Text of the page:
The study, coordinated by the Global Shapers Rome Hub in partnership with Givewatts NGO, the London School of Economics and other relevant Hubs around the world, focuses on the topic of energy access in developing countries. Its main aim is to study the impact on education of substituting harmful and expensive kerosene lamps with solar lamps.
Due to the high fuel costs of traditional lighting systems, students are forced to limit their hours of study with a direct and measurable impact on their school results. Preliminary projects carried out in East Africa show that by adopting solar lamps, students, often forced to study late in the evening, can achieve significantly higher academic results by using "free" solar light instead of conventional oil lamps which their families can ill afford. The latter can absorb up to 40% of household monthly budgets, forcing families to minimize study hours.
The project’s primary rationale is to address the educational dimension involved in accessing clean energy sources using a structured approach. These aspects will be directly linked to other key factors, such as gender equality in education, the economic impact of the diffusion of renewable energy, direct and indirect health benefits and the penetration of social awareness for clean energy technologies as a central element for future energy strategies in developing countries.
The project entails the distribution of 300 solar lamps to 300 students in 12 schools located in rural off-grid communities in Kenya to replace kerosene lamps. Lamps are delivered in two batches of 150 each (in coincidence with the start of the academic year). Alongside the delivery of the lamps, a number of field surveys are carried out throughout the year by a localised Research Team. This is important both to monitor the real time impacts of the substitutions of kerosene lamps with solar lamps, alongside monitoring the students’ improvement in school performance. As a result, the randomized control trial model entails a control group to clearly assess the impacts of the installations on five variables: previous student performance, village of residence, gender, proxy family wealth and living conditions.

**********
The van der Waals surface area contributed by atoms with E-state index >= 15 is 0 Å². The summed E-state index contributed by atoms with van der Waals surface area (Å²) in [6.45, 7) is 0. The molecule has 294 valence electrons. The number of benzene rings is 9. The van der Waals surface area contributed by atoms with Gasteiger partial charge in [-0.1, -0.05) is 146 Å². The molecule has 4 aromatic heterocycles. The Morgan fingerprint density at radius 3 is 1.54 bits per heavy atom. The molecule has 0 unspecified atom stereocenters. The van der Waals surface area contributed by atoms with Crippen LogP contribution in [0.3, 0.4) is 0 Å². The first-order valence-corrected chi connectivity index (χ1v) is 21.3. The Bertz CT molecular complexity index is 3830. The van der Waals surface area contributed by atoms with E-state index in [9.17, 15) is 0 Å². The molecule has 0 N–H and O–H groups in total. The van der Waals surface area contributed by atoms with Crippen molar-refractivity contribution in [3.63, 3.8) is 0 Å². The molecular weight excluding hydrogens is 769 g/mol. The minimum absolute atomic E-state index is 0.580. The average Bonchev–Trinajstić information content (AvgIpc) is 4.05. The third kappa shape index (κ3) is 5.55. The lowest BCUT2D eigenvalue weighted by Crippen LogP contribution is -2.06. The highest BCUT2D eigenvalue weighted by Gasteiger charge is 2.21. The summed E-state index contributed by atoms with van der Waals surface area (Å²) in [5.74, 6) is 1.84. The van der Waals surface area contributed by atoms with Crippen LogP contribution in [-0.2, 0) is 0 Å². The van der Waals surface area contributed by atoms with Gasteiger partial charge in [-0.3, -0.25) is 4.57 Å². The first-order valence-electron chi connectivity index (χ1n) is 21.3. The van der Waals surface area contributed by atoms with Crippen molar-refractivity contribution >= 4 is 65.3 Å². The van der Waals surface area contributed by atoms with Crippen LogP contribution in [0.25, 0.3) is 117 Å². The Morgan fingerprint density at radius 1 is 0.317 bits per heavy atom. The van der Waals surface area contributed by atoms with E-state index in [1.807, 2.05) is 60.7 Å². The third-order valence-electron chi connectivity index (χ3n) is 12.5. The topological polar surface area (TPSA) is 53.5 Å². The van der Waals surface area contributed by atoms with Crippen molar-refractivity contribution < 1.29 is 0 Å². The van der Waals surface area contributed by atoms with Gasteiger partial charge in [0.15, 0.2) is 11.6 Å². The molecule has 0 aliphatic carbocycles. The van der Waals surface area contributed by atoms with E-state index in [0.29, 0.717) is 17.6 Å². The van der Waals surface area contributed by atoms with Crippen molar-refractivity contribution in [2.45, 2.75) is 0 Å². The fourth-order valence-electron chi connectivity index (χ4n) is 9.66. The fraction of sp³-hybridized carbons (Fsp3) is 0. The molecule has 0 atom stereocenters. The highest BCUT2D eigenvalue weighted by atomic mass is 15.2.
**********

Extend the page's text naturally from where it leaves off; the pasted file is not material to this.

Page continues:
This project has built a compelling story about the strong connection between clean energy diffusions and access to culture, the real foundation for economic and social development. The innovative approach linking education with energy diffusion will allow the tailoring of relevant large scale initiatives with a clearer understanding of the short and long term impacts.